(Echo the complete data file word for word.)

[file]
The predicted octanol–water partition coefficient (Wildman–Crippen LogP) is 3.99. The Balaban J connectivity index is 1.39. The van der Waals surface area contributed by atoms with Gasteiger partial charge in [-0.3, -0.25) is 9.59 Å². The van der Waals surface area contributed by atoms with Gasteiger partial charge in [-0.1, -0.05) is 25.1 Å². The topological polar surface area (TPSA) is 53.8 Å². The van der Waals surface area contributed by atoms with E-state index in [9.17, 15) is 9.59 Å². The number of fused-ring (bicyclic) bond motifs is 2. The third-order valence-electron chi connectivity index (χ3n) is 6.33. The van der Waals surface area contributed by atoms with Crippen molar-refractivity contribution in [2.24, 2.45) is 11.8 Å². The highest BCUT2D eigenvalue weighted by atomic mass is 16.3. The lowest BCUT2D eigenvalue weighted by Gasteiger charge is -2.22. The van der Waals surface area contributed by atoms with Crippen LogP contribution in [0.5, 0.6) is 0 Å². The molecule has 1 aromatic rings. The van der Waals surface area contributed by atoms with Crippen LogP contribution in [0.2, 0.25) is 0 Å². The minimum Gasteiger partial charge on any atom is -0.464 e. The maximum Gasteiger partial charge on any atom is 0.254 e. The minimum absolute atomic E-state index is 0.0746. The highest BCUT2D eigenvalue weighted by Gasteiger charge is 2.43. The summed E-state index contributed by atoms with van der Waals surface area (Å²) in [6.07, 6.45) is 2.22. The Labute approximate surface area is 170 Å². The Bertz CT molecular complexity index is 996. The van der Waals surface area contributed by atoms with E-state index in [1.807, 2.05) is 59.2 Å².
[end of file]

The predicted octanol–water partition coefficient (Wildman–Crippen LogP) is 3.99. The Balaban J connectivity index is 1.39. The van der Waals surface area contributed by atoms with Gasteiger partial charge in [-0.3, -0.25) is 9.59 Å². The van der Waals surface area contributed by atoms with Gasteiger partial charge in [-0.1, -0.05) is 25.1 Å². The topological polar surface area (TPSA) is 53.8 Å². The van der Waals surface area contributed by atoms with E-state index in [9.17, 15) is 9.59 Å². The number of fused-ring (bicyclic) bond motifs is 2. The third-order valence-electron chi connectivity index (χ3n) is 6.33. The van der Waals surface area contributed by atoms with Crippen molar-refractivity contribution in [2.24, 2.45) is 11.8 Å². The highest BCUT2D eigenvalue weighted by atomic mass is 16.3. The lowest BCUT2D eigenvalue weighted by Gasteiger charge is -2.22. The van der Waals surface area contributed by atoms with Crippen LogP contribution in [0.5, 0.6) is 0 Å². The molecule has 1 aromatic rings. The van der Waals surface area contributed by atoms with Crippen LogP contribution in [0.2, 0.25) is 0 Å². The minimum Gasteiger partial charge on any atom is -0.464 e. The maximum Gasteiger partial charge on any atom is 0.254 e. The minimum absolute atomic E-state index is 0.0746. The highest BCUT2D eigenvalue weighted by Gasteiger charge is 2.43. The summed E-state index contributed by atoms with van der Waals surface area (Å²) in [6.07, 6.45) is 2.22. The Labute approximate surface area is 170 Å². The Bertz CT molecular complexity index is 996. The van der Waals surface area contributed by atoms with E-state index in [1.807, 2.05) is 59.2 Å².